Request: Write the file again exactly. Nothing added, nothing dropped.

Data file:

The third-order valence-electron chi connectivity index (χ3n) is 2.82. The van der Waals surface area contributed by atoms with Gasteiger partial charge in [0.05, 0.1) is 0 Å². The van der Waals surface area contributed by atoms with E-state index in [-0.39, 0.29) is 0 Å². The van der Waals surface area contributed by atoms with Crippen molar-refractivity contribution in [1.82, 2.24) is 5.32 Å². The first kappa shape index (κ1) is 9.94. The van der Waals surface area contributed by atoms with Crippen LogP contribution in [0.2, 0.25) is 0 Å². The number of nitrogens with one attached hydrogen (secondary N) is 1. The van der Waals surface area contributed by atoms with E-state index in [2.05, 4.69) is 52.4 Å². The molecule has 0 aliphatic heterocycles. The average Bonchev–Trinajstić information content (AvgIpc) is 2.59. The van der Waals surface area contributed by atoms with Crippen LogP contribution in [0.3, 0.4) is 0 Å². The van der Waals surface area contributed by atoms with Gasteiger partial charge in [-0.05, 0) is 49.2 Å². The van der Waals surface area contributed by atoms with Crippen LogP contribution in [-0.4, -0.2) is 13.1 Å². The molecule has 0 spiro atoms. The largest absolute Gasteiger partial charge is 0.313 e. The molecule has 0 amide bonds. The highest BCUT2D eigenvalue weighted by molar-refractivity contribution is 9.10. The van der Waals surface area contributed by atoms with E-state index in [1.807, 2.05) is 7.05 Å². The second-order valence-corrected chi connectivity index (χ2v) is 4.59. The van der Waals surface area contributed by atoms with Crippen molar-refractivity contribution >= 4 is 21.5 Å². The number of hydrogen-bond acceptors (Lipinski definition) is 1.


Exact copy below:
The third-order valence-electron chi connectivity index (χ3n) is 2.82. The van der Waals surface area contributed by atoms with Gasteiger partial charge in [0.05, 0.1) is 0 Å². The van der Waals surface area contributed by atoms with E-state index in [-0.39, 0.29) is 0 Å². The van der Waals surface area contributed by atoms with Crippen molar-refractivity contribution in [1.82, 2.24) is 5.32 Å². The first kappa shape index (κ1) is 9.94. The van der Waals surface area contributed by atoms with Crippen LogP contribution in [0.2, 0.25) is 0 Å². The number of nitrogens with one attached hydrogen (secondary N) is 1. The van der Waals surface area contributed by atoms with E-state index in [2.05, 4.69) is 52.4 Å². The molecule has 0 aliphatic heterocycles. The average Bonchev–Trinajstić information content (AvgIpc) is 2.59. The van der Waals surface area contributed by atoms with Crippen LogP contribution in [0.3, 0.4) is 0 Å². The van der Waals surface area contributed by atoms with Gasteiger partial charge in [-0.05, 0) is 49.2 Å². The van der Waals surface area contributed by atoms with Crippen LogP contribution in [-0.4, -0.2) is 13.1 Å². The molecule has 0 spiro atoms. The largest absolute Gasteiger partial charge is 0.313 e. The molecule has 0 amide bonds. The highest BCUT2D eigenvalue weighted by molar-refractivity contribution is 9.10. The van der Waals surface area contributed by atoms with E-state index in [1.807, 2.05) is 7.05 Å². The second-order valence-corrected chi connectivity index (χ2v) is 4.59. The van der Waals surface area contributed by atoms with Crippen molar-refractivity contribution >= 4 is 21.5 Å². The number of hydrogen-bond acceptors (Lipinski definition) is 1.